News / South Africa / Local News

Christopher Tifflin
2 minute read
25 May 2017
10:21 am

Age is nothing but a number for these blesser and Ben 10 lovebirds

Christopher Tifflin

The 60-year-old bird is recorded and confirmed as the oldest of his species in the world.

Jackson (60) and Zahra (5) have been together for about two months now.

Born in 1957, Jackson has finally found love after six decades alone, Northglen News reports.

The 60-year-old male Lesser Sulphur-Crested Cockatoo recently met his match in five-year-old female Lesser Sulphur-Crested Cockatoo, Zahra

‘Blesser’ Jackson and ‘Ben 10’ Zahra are currently in the breeding facilities at Umgeni River Bird Park, and the park’s curator for birds, Tarryn Bristow, says that ever since the couple were introduced about two months ago, staff have seen a huge turnaround in Jackson’s behaviour.

“He has gradually come out of his shell. Where before he used to be shy, hiding in a corner when he was with other birds, now he is curious and a little more talkative,” Bristow said.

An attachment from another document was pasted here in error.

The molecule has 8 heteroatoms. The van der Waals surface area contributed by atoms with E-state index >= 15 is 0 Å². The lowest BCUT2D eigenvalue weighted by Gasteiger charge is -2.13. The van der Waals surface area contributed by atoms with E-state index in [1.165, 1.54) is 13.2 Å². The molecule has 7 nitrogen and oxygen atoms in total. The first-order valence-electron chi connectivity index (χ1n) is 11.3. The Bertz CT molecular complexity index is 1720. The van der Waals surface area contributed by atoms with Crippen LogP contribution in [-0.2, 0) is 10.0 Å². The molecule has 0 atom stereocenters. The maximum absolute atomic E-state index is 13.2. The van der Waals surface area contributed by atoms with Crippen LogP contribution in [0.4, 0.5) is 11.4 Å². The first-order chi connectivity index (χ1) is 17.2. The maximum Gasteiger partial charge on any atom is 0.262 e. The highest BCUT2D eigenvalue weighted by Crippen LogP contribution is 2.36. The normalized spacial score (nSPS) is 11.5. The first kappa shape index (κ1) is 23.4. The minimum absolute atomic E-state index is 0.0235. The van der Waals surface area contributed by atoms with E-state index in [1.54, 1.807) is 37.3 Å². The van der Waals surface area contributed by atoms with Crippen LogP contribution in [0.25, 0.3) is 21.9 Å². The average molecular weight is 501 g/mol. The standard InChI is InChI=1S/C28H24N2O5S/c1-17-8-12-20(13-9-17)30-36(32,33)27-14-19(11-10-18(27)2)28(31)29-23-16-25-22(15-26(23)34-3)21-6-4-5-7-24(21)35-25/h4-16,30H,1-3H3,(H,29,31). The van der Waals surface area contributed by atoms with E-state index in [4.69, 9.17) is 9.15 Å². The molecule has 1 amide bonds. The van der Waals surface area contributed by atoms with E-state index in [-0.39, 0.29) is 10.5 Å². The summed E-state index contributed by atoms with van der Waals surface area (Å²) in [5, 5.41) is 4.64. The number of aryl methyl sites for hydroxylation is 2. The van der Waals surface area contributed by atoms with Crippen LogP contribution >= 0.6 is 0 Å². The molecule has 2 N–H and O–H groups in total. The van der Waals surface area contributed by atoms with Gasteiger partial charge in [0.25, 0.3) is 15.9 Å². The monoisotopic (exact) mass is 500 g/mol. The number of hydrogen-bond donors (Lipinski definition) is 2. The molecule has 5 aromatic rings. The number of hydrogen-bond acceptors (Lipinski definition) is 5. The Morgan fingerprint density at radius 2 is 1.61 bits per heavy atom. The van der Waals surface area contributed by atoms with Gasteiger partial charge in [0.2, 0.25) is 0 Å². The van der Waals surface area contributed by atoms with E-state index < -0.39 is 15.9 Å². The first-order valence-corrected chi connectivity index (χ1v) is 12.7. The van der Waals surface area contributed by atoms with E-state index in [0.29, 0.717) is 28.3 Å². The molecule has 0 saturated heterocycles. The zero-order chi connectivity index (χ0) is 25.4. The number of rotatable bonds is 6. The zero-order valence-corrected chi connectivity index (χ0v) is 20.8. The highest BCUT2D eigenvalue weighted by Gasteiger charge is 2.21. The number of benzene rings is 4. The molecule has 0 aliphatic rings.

According to the curator, second time was the charm for Jackson.

“Things unfortunately didn’t work out between him and Crystal, an eight-year-old he was paired with last year. With Zahra, things look bright, so we’ll soon be putting in a nest box for them.

READ MORE:Kruger bird project a chirping success

 What is even more extraordinary about Jackson, said the Umgeni River Bird Park’s education and marketing manager Grant Aggett-Cox, is that he is the oldest recorded and confirmed bird of his species in the world.

“He was given to the park in 2015, after his previous owner could no longer take care of him because she was being moved to an old-age facility. Other than the fact that he had four owners before her, there is little else we know about his history,” Aggett-Cox said.

The Lesser Sulphur-Crested Cockatoo is a critically endangered species in the wild, continued Aggett-Cox. He said that because of this, the prospect of Jackson and Zahra mating is important because every chick that is born, even in captivity is vital to the survival of the species.

READ MORE

Kruger bird project a chirping success

Caxton News Service

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